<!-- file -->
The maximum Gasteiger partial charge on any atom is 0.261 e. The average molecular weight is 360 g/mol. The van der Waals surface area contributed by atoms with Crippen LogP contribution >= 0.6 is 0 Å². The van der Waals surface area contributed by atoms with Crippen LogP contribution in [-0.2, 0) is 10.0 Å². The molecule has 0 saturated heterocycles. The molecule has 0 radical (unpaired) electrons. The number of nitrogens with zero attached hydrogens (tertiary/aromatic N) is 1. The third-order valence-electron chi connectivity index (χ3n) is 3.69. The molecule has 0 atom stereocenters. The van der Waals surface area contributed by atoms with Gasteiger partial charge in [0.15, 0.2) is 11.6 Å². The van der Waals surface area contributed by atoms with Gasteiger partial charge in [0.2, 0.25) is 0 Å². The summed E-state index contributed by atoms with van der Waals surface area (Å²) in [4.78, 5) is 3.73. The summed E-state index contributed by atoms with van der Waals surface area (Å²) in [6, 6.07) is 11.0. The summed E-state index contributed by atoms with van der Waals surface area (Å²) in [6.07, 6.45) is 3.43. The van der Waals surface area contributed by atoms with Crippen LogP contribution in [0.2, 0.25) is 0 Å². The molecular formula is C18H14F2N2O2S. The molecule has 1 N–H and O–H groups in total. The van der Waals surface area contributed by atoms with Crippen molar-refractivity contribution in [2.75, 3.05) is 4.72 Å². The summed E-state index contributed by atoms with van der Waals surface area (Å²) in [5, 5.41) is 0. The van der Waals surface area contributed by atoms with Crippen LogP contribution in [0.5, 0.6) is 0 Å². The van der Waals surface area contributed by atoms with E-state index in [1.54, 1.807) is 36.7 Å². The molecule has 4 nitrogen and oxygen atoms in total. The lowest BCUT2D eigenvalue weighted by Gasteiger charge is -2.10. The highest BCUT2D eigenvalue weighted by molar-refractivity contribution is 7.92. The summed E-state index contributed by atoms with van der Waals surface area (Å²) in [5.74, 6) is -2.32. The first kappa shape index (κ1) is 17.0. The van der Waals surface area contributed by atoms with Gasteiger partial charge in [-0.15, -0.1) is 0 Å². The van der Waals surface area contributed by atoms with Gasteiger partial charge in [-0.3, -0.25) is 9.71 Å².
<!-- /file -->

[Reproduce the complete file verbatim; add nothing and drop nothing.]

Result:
The maximum Gasteiger partial charge on any atom is 0.261 e. The average molecular weight is 360 g/mol. The van der Waals surface area contributed by atoms with Crippen LogP contribution >= 0.6 is 0 Å². The van der Waals surface area contributed by atoms with Crippen LogP contribution in [-0.2, 0) is 10.0 Å². The molecule has 0 saturated heterocycles. The molecule has 0 radical (unpaired) electrons. The number of nitrogens with zero attached hydrogens (tertiary/aromatic N) is 1. The third-order valence-electron chi connectivity index (χ3n) is 3.69. The molecule has 0 atom stereocenters. The van der Waals surface area contributed by atoms with Gasteiger partial charge in [0.15, 0.2) is 11.6 Å². The van der Waals surface area contributed by atoms with Gasteiger partial charge in [0.2, 0.25) is 0 Å². The summed E-state index contributed by atoms with van der Waals surface area (Å²) in [4.78, 5) is 3.73. The summed E-state index contributed by atoms with van der Waals surface area (Å²) in [6, 6.07) is 11.0. The summed E-state index contributed by atoms with van der Waals surface area (Å²) in [6.07, 6.45) is 3.43. The van der Waals surface area contributed by atoms with Crippen LogP contribution in [0.2, 0.25) is 0 Å². The molecular formula is C18H14F2N2O2S. The molecule has 1 N–H and O–H groups in total. The van der Waals surface area contributed by atoms with Crippen molar-refractivity contribution in [2.75, 3.05) is 4.72 Å². The summed E-state index contributed by atoms with van der Waals surface area (Å²) in [5, 5.41) is 0. The van der Waals surface area contributed by atoms with Crippen LogP contribution in [0.5, 0.6) is 0 Å². The van der Waals surface area contributed by atoms with E-state index in [1.54, 1.807) is 36.7 Å². The molecule has 4 nitrogen and oxygen atoms in total. The lowest BCUT2D eigenvalue weighted by Gasteiger charge is -2.10. The highest BCUT2D eigenvalue weighted by molar-refractivity contribution is 7.92. The summed E-state index contributed by atoms with van der Waals surface area (Å²) in [5.74, 6) is -2.32. The first kappa shape index (κ1) is 17.0. The van der Waals surface area contributed by atoms with Gasteiger partial charge in [-0.15, -0.1) is 0 Å². The van der Waals surface area contributed by atoms with Gasteiger partial charge in [-0.3, -0.25) is 9.71 Å².